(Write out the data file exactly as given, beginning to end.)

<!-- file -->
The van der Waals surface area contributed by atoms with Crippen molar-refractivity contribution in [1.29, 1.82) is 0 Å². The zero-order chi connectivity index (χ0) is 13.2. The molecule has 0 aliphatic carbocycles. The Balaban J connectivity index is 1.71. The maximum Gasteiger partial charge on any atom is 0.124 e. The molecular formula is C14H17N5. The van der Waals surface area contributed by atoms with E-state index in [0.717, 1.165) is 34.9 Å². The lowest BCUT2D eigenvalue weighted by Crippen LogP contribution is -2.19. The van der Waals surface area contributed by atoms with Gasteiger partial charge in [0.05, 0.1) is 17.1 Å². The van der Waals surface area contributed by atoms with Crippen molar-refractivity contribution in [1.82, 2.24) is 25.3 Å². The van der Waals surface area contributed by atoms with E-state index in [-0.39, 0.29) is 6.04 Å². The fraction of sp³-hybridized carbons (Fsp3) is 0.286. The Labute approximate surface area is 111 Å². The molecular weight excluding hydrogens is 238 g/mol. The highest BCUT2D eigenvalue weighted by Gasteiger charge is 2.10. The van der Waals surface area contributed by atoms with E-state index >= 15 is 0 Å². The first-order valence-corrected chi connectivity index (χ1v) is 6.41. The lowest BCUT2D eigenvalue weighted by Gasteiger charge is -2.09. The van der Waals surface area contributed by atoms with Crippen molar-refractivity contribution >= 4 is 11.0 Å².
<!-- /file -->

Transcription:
The van der Waals surface area contributed by atoms with Crippen molar-refractivity contribution in [1.29, 1.82) is 0 Å². The zero-order chi connectivity index (χ0) is 13.2. The molecule has 0 aliphatic carbocycles. The Balaban J connectivity index is 1.71. The maximum Gasteiger partial charge on any atom is 0.124 e. The molecular formula is C14H17N5. The van der Waals surface area contributed by atoms with E-state index in [0.717, 1.165) is 34.9 Å². The lowest BCUT2D eigenvalue weighted by Crippen LogP contribution is -2.19. The van der Waals surface area contributed by atoms with Gasteiger partial charge in [0.05, 0.1) is 17.1 Å². The van der Waals surface area contributed by atoms with Crippen molar-refractivity contribution in [1.82, 2.24) is 25.3 Å². The van der Waals surface area contributed by atoms with E-state index in [-0.39, 0.29) is 6.04 Å². The fraction of sp³-hybridized carbons (Fsp3) is 0.286. The Labute approximate surface area is 111 Å². The molecular weight excluding hydrogens is 238 g/mol. The highest BCUT2D eigenvalue weighted by Gasteiger charge is 2.10. The van der Waals surface area contributed by atoms with E-state index >= 15 is 0 Å². The first-order valence-corrected chi connectivity index (χ1v) is 6.41. The lowest BCUT2D eigenvalue weighted by Gasteiger charge is -2.09. The van der Waals surface area contributed by atoms with Crippen molar-refractivity contribution >= 4 is 11.0 Å².